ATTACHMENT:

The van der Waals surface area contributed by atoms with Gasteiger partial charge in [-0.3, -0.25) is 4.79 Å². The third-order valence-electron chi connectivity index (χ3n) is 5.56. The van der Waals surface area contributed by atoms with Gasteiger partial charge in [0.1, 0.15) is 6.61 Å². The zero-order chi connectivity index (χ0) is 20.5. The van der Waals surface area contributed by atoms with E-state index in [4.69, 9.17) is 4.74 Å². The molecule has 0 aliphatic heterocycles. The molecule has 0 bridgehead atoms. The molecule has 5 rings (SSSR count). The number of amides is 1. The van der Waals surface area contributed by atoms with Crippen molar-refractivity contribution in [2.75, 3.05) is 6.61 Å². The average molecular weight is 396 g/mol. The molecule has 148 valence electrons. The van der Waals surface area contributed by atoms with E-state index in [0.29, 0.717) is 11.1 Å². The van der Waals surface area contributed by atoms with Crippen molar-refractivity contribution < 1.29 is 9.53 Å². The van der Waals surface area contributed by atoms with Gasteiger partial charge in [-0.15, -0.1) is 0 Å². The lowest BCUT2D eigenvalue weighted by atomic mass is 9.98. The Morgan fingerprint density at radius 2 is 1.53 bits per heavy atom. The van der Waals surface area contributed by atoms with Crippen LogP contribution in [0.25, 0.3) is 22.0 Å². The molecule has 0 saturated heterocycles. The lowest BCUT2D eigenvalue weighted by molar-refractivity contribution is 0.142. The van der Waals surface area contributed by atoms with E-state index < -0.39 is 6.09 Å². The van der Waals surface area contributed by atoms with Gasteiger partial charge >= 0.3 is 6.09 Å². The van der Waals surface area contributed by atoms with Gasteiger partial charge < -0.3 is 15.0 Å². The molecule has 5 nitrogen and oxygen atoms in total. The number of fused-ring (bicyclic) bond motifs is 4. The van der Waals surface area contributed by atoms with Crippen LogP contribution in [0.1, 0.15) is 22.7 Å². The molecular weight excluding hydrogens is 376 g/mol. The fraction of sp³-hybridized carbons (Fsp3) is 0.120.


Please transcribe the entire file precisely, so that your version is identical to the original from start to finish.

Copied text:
The van der Waals surface area contributed by atoms with Gasteiger partial charge in [-0.3, -0.25) is 4.79 Å². The third-order valence-electron chi connectivity index (χ3n) is 5.56. The van der Waals surface area contributed by atoms with Gasteiger partial charge in [0.1, 0.15) is 6.61 Å². The zero-order chi connectivity index (χ0) is 20.5. The van der Waals surface area contributed by atoms with E-state index in [4.69, 9.17) is 4.74 Å². The molecule has 0 aliphatic heterocycles. The molecule has 0 bridgehead atoms. The molecule has 5 rings (SSSR count). The number of amides is 1. The van der Waals surface area contributed by atoms with Crippen molar-refractivity contribution in [2.75, 3.05) is 6.61 Å². The average molecular weight is 396 g/mol. The molecule has 148 valence electrons. The van der Waals surface area contributed by atoms with E-state index in [0.29, 0.717) is 11.1 Å². The van der Waals surface area contributed by atoms with Crippen molar-refractivity contribution < 1.29 is 9.53 Å². The van der Waals surface area contributed by atoms with Gasteiger partial charge in [-0.15, -0.1) is 0 Å². The lowest BCUT2D eigenvalue weighted by atomic mass is 9.98. The Morgan fingerprint density at radius 2 is 1.53 bits per heavy atom. The van der Waals surface area contributed by atoms with Crippen LogP contribution in [0.25, 0.3) is 22.0 Å². The molecule has 0 saturated heterocycles. The lowest BCUT2D eigenvalue weighted by molar-refractivity contribution is 0.142. The van der Waals surface area contributed by atoms with E-state index < -0.39 is 6.09 Å². The van der Waals surface area contributed by atoms with Gasteiger partial charge >= 0.3 is 6.09 Å². The van der Waals surface area contributed by atoms with Gasteiger partial charge < -0.3 is 15.0 Å². The molecule has 5 nitrogen and oxygen atoms in total. The number of fused-ring (bicyclic) bond motifs is 4. The van der Waals surface area contributed by atoms with Crippen LogP contribution in [0.1, 0.15) is 22.7 Å². The molecular weight excluding hydrogens is 376 g/mol. The fraction of sp³-hybridized carbons (Fsp3) is 0.120.